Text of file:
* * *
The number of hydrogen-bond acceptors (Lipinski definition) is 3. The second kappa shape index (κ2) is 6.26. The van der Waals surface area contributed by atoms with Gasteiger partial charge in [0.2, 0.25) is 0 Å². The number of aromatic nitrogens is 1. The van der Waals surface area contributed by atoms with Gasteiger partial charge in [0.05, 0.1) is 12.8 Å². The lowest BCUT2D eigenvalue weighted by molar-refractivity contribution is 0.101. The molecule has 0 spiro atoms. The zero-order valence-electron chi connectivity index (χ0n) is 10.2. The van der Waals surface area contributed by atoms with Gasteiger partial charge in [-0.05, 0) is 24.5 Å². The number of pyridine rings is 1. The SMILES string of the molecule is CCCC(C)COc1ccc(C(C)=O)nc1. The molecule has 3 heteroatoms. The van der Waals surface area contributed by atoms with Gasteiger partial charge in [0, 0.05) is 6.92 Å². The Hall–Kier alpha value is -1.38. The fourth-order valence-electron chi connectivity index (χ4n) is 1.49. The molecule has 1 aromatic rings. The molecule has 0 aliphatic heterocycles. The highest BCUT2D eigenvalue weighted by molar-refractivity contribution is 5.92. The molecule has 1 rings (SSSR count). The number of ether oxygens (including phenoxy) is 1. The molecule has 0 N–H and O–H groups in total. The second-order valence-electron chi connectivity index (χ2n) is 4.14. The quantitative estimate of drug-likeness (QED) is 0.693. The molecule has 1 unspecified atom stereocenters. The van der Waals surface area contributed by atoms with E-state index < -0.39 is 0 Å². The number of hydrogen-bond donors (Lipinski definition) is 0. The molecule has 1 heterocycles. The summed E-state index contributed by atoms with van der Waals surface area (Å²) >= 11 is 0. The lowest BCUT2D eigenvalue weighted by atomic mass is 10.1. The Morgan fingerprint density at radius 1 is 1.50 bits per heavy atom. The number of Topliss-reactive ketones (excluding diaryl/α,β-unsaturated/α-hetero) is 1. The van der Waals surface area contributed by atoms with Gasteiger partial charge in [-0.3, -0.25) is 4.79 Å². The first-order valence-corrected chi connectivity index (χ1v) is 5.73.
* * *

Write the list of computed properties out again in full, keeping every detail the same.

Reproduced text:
The number of hydrogen-bond acceptors (Lipinski definition) is 3. The second kappa shape index (κ2) is 6.26. The van der Waals surface area contributed by atoms with Gasteiger partial charge in [0.2, 0.25) is 0 Å². The number of aromatic nitrogens is 1. The van der Waals surface area contributed by atoms with Gasteiger partial charge in [0.05, 0.1) is 12.8 Å². The lowest BCUT2D eigenvalue weighted by molar-refractivity contribution is 0.101. The molecule has 0 spiro atoms. The zero-order valence-electron chi connectivity index (χ0n) is 10.2. The van der Waals surface area contributed by atoms with Gasteiger partial charge in [-0.05, 0) is 24.5 Å². The number of pyridine rings is 1. The SMILES string of the molecule is CCCC(C)COc1ccc(C(C)=O)nc1. The molecule has 3 heteroatoms. The van der Waals surface area contributed by atoms with Gasteiger partial charge in [0, 0.05) is 6.92 Å². The Hall–Kier alpha value is -1.38. The fourth-order valence-electron chi connectivity index (χ4n) is 1.49. The molecule has 1 aromatic rings. The molecule has 0 aliphatic heterocycles. The highest BCUT2D eigenvalue weighted by molar-refractivity contribution is 5.92. The molecule has 1 rings (SSSR count). The number of ether oxygens (including phenoxy) is 1. The molecule has 0 N–H and O–H groups in total. The second-order valence-electron chi connectivity index (χ2n) is 4.14. The quantitative estimate of drug-likeness (QED) is 0.693. The molecule has 1 unspecified atom stereocenters. The van der Waals surface area contributed by atoms with E-state index < -0.39 is 0 Å². The number of hydrogen-bond donors (Lipinski definition) is 0. The molecule has 1 heterocycles. The summed E-state index contributed by atoms with van der Waals surface area (Å²) >= 11 is 0. The lowest BCUT2D eigenvalue weighted by atomic mass is 10.1. The Morgan fingerprint density at radius 1 is 1.50 bits per heavy atom. The number of Topliss-reactive ketones (excluding diaryl/α,β-unsaturated/α-hetero) is 1. The van der Waals surface area contributed by atoms with Gasteiger partial charge in [-0.3, -0.25) is 4.79 Å². The first-order valence-corrected chi connectivity index (χ1v) is 5.73.